in relation to the food situation as a whole. To some extent use can be made
of substitutes—e.g. of dried yeast instead of marmite—or limited supplies can
be reserved for patients in serious need.
EXPORTS.—Food exports previous to the war were small; for example,
exports of rice amounted to less than one per cent of the total crop. It follows
that loss of overseas markets does not have the effect of greatly increasing food
supplies within the country. Actually the quantity of grain required for export
has been increased as a result of the war. Wheat has been sent overseas to feed
armies and civil populations. Ceylon, cut off like India from supplies of
Burma rice, has to be provided with food. Previous to the war exports of rice
from India to Ceylon amounted to some 88,000 tons, a very small fraction of
the total production of about 29 million tons. The population of Ceylon (6
millions) is only 1.5 per cent of the population of India and great efforts are
being made in Ceylon to increase food production. Nevertheless, the require-
ments of Ceylon will add to the rice shortage. The loss of markets for
groundnuts and certain other cash crops allows land hitherto producing such
crops to be turned over to food production.
ing food resources in Great Britain in the first year of the war, make the
following comment:
"It must be remembered in planning our food supply that there will be
an increase in gross requirement for food. Men in the Fighting Forces need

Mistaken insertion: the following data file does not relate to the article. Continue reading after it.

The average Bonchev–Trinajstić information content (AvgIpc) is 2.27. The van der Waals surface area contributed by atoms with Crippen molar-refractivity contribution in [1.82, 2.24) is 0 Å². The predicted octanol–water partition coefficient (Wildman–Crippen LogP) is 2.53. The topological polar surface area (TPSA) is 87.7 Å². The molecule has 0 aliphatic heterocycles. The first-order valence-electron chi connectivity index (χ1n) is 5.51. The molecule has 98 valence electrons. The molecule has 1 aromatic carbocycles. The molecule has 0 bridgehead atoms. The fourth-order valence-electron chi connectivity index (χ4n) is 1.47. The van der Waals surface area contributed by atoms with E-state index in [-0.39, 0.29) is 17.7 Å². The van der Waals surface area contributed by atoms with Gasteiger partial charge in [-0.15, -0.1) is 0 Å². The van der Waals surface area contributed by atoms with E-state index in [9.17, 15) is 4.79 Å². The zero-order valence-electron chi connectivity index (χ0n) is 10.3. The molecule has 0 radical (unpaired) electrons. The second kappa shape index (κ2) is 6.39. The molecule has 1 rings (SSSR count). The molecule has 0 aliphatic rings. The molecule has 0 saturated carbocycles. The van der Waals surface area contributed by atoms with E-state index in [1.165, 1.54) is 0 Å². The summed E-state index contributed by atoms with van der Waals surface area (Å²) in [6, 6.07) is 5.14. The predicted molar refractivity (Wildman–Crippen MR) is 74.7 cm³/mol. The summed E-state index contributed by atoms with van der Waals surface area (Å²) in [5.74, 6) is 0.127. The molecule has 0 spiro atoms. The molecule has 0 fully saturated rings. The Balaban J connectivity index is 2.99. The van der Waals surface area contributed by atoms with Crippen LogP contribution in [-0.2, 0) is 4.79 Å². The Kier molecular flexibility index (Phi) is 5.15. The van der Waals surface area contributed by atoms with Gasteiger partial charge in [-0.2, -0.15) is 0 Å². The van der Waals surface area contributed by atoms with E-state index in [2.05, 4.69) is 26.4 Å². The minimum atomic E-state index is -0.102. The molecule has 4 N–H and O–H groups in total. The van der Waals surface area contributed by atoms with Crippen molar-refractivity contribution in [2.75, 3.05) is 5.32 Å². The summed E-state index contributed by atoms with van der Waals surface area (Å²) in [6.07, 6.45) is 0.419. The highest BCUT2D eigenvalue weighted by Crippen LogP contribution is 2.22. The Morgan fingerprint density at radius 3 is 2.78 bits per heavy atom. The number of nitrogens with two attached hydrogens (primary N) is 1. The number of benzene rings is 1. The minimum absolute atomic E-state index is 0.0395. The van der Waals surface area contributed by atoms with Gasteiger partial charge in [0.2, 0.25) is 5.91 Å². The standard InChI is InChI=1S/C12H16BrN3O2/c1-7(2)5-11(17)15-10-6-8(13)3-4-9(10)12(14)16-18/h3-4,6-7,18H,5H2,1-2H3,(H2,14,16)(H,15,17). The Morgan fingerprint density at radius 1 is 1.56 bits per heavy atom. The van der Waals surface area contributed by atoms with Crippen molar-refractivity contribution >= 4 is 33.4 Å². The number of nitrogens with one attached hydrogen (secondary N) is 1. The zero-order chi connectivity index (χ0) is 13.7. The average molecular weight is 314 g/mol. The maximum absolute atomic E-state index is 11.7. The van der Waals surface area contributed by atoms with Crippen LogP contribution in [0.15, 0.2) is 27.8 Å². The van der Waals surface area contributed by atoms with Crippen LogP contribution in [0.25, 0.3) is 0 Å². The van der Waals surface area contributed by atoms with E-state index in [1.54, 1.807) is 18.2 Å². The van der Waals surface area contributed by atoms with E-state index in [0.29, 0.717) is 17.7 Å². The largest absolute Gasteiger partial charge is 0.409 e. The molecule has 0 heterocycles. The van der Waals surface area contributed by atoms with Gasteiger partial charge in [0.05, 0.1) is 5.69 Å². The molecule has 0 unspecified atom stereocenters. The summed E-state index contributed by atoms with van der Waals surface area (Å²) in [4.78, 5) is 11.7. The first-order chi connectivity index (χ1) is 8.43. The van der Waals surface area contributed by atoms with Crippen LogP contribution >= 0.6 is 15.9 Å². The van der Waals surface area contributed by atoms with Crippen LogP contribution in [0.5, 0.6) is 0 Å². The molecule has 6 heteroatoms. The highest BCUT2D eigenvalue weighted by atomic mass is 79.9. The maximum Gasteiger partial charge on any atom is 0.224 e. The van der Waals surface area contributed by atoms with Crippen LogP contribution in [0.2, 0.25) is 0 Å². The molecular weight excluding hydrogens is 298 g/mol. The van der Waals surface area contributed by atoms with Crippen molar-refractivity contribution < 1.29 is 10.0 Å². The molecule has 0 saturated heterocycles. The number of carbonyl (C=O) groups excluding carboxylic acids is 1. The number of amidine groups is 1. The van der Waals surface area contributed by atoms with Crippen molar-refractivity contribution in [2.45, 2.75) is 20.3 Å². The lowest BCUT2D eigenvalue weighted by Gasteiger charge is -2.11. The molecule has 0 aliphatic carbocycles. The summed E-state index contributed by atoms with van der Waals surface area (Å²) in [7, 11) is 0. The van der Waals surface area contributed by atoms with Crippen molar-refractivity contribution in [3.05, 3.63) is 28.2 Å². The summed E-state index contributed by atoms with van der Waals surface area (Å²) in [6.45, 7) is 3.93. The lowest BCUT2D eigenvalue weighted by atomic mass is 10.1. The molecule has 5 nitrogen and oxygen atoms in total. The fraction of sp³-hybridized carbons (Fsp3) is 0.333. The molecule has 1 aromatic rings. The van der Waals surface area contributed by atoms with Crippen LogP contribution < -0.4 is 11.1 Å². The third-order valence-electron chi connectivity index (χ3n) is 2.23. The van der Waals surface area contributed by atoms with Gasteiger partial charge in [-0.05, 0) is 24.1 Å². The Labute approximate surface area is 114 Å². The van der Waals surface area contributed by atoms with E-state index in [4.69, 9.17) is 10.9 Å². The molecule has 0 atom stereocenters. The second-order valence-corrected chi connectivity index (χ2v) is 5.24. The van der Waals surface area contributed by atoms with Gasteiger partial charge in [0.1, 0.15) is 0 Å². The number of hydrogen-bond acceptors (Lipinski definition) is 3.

about 4,000 calories per day, an increase of between 25 and 30 per cent over
the requirements of men in peace-time occupations. Before the War has
finished, we may have between three and four million men under arms. There
will also be a larger number of men engaged in the heavy industries. The
food requirement of every man who was formerly unemployed will be increased
by 30 per cent or more. Hence, the total national energy requirement will be
increased by between 5 and 10 per cent."
It is clear that in India any increase in the "total national energy
requirement" resulting from the war will be of a much smaller order, but
not altogether negligible. Some five hundred thousand refugees have entered
the country from Burma and elsewhere. Armies have to be maintained and
men in military service require and obtain more food than civilian industrial
and agricultural workers generally. Industry is booming, and the number of
industrial workers employed, particularly in heavy industries engaged in war
production, has considerably increased. This inevitably means an increase in
food requirements, for hard work cannot be carried out unless the worker
1 Feeding the People in War-time. Macmillan, 1940.

receives sufficient fuel (calories) to make good his energy expenditure. If the
price of food remained constant, a general rise in wage levels, such as has